The penultimate set was a mix of old and new, a march/hornpipe/reel set, opening with Tommy Muirhead’s Carradale Bay in its classic 2/4 march form, before bridging into a round hornpipe arrangement of the tune by Ryan, then bridging into a modern Ryan Canning arrangement of the classic Peter MacLeod reel Arnish Light. The pipe corps then cut out as two pipers, Fraser MacKinnon and James Gill, continued to play Gordon Duncan’s Clueless in duet, before the band rejoined with Philip Greer’s Big Week (composed by Ryan, and inspired by Philip’s own tune The Big Week), and ending with a round arrangement of Bessie MacIntyre which the band used to close its number one medley over the past two seasons.

Lastly, the band finished up its sets with a huge 8 minute set, beginning with the The Siege of Dubrovnik. This Ryan Canning composition is now well known as the opener of the band’s number one medley for the past two seasons, however this version was a slower, melancholy and deeply moving version of the tune played by Andrew Bova on whistle and Ailis Sutherland on solo bagpipes, with a screen in the background showing war images and video of the real siege in the Croatian world heritage site of Dubrovnik, which inspired the tune. The set then went into the march version, with the whole band joining in, and moved into a huge set of jigs including Carnage Drive (Ryan Canning), Coppermill Studio (Michael Grey), The Riddler (Ryan Canning), The Boys of Ballymote (Trad.) and a jig arrangement of Monymusk (Trad. Arr. Ryan Canning). This final set was a build-up which included involvement from the whole band, along with accompanying guitarist Ron Jappy, and the band’s own members David Henderson, Steven Nelson, Andrew Bova, David Mark, and Dan Nevans playing djembe, cajon, whistle, keyboards, and bass guitar.

Overall, the concert was an enormous undertaking for the band as it aimed to bring new music as well as creative arrangements from the classic pipe band repertoire to the concert stage, for the very first time under this leadership. The band utilised the talent from within, featuring soloists from the pipe corps embedded in many of its sets as well as showcased in tag-team format, and drawing on the talents of many of its pipers and percussionists to perform on instruments not of their primary discipline. As it evident from the descriptions above, most of the music was written or arranged by Ryan on the piping front, but it’s critically important to note the huge amount of new drum scores from Jim Kilpatrick. Because the drum corps is such an important and winning feature of the band, the tremendous skills of this corps featured strongly throughout the concert sets, hopefully to the enjoyment of drummers in the audience.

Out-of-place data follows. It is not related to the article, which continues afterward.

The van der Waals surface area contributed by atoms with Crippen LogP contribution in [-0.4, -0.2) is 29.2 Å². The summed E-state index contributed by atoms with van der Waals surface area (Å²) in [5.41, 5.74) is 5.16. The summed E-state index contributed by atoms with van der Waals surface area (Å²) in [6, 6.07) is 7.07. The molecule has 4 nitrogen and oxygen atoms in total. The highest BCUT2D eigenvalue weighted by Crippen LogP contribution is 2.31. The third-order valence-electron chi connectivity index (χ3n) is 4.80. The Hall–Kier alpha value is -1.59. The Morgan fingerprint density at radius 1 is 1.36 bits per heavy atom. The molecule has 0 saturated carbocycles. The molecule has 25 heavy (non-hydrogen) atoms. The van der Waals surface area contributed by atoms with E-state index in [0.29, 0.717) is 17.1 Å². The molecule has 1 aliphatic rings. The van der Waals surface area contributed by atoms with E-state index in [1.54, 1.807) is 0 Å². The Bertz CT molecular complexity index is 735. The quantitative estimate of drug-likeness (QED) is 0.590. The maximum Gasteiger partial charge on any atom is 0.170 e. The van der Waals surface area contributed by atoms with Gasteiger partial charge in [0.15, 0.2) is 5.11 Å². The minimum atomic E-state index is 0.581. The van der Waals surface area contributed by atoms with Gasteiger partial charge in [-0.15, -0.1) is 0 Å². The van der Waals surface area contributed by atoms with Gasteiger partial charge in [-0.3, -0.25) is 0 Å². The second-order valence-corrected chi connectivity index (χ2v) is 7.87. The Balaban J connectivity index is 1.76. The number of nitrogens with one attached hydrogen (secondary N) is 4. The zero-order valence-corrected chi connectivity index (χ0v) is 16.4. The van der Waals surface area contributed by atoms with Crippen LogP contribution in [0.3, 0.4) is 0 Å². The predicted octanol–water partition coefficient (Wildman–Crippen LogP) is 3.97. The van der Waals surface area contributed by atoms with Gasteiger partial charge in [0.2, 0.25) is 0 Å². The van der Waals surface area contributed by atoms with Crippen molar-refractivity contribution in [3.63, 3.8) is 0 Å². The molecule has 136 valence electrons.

(Pipe band enthusiasts interested in reading reviews of the concert might like to browse Stuart Milne’s account on his popular blogViews from the Circle.)

The band is grateful to all those who attended and hopefully enjoyed themselves, and especially to our courteous hosts, Bucksburn and District Pipe Band (and particularly to Gus McAskill), for their planning and support, and of course for the “session” which transpired in the hotel bar between the bands, post-concert! Thank you.